It’s not mandatory to bring a bottle of whiskey to Brazenhead Books, the unmarked bookshop hidden in a nondescript walkup on Manhattan’s Upper East Side, but failing to do so could be considered bad form. That, however, is as far as formalities extend. Michael Seidenberg has been running Brazenhead out of his former apartment for decades, and though it’s no longer his home, the space retains that intimacy. Business comes through word of mouth. After being greeted at the door, strangers strike up conversations that trail off once a desirable acquisition is spotted and then stay for hours, squeezing into narrow rooms teeming with classic paperbacks and pristine first editions. Seidenberg is former puppeteer and street book salesman. Last time I went to Brazenhead—having visited only once, a year earlier—he told me he had been expecting my visit, as I had made a cameo in his dream the night before.
The four small rooms contain a Sontagian breadth of essays and poetry, philosophy and history, science fiction, and anything else worth reading, or, failing that, worth owning and displaying as literary camp. Perhaps because of its quasi-exclusive status, perhaps because of Seidenberg’s attentiveness to his wares, Brazenhead doesn’t feel picked-over the way other secondhand-book shops in New York City do. The good-citizen gesture of checking one’s local bookstore for a title before resorting to Amazon works differently here; browsing is likely to turn up books that you will soon discover you need.
I was once invited to an event at Brazenhead (a conversation on the “utility of strategic ignorance”) and was reminded that “unrepentant freeloaders will be excommunicated,” but it is possible to enjoy a long evening at Brazenhead without being pressured into spending a cent. On the night of the event, I had a long flirtation with I Couldn’t Smoke the Grass on My Father’s Lawn, an out-of-print marijuana tell-all by Charlie Chaplin’s son, Michael, before leaving with Doris Lessing’s The Golden Notebook and Evelyn Waugh’s The Razor’s Edge.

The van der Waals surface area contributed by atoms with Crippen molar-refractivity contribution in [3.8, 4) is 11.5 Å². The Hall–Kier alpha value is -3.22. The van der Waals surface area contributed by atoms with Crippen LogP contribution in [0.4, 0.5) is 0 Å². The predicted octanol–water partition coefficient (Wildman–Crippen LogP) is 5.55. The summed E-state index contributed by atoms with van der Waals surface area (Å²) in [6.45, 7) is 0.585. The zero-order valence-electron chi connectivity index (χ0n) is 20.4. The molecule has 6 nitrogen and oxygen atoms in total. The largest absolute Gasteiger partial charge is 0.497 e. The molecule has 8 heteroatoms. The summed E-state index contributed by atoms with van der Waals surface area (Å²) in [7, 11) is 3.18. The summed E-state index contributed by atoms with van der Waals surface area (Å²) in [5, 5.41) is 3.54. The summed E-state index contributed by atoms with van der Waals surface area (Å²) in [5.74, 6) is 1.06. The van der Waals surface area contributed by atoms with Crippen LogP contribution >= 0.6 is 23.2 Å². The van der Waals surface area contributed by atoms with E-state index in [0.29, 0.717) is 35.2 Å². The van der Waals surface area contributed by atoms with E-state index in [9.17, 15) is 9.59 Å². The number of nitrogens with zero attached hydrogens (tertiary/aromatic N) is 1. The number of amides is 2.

Last summer, Seidenberg announced that Brazenhead’s days were numbered. Rent was rising. Eviction was supposed to happen last October, but the Upper East Side moves at its own pace, and I saw no signs of change when I visited the store on a warm night in mid-November. Seidenberg hadn’t yet arrived—it was only eight—and my friend and I were welcomed by a friendly Irishman manning the door. As I thumbed through a copy of the original Best American Essays (edited by Elizabeth Hardwick), a trio of women sat in the center of the store and discussed, not without an edge of one-upmanship, the travails of various creative professions—how tricky it is to find a stringer in rural Turkey; how to publicize a novel-in-translation on a shoestring budget; the difficulty of holding a crucifixion pose for hours onstage. In the rearmost room, a coterie of finely aged gentlemen were sharing a bottle of appropriate whiskey. The night was just beginning.
Jessica Loudis is a writer and editor living in Brooklyn.
Photos © Brian W. Ferry
“When I moved from LA, the movers informed me I had 16,000 pounds of books,” he says with a laugh. Of course, there were books where he was going, “but they aren’t mine.”
As a ten-year-old boy it seemed to me that I had solved the problem of politics rather well. My father, a schoolteacher and parish councilor in our English village, a beige place called Byfleet on the bus route to somewhere with a cinema, had always told me it was important to take a view on things, to have an opinion, to not become one of those people who care about nothing, and I took this as a challenge to hate Margaret Thatcher as much as he hated her.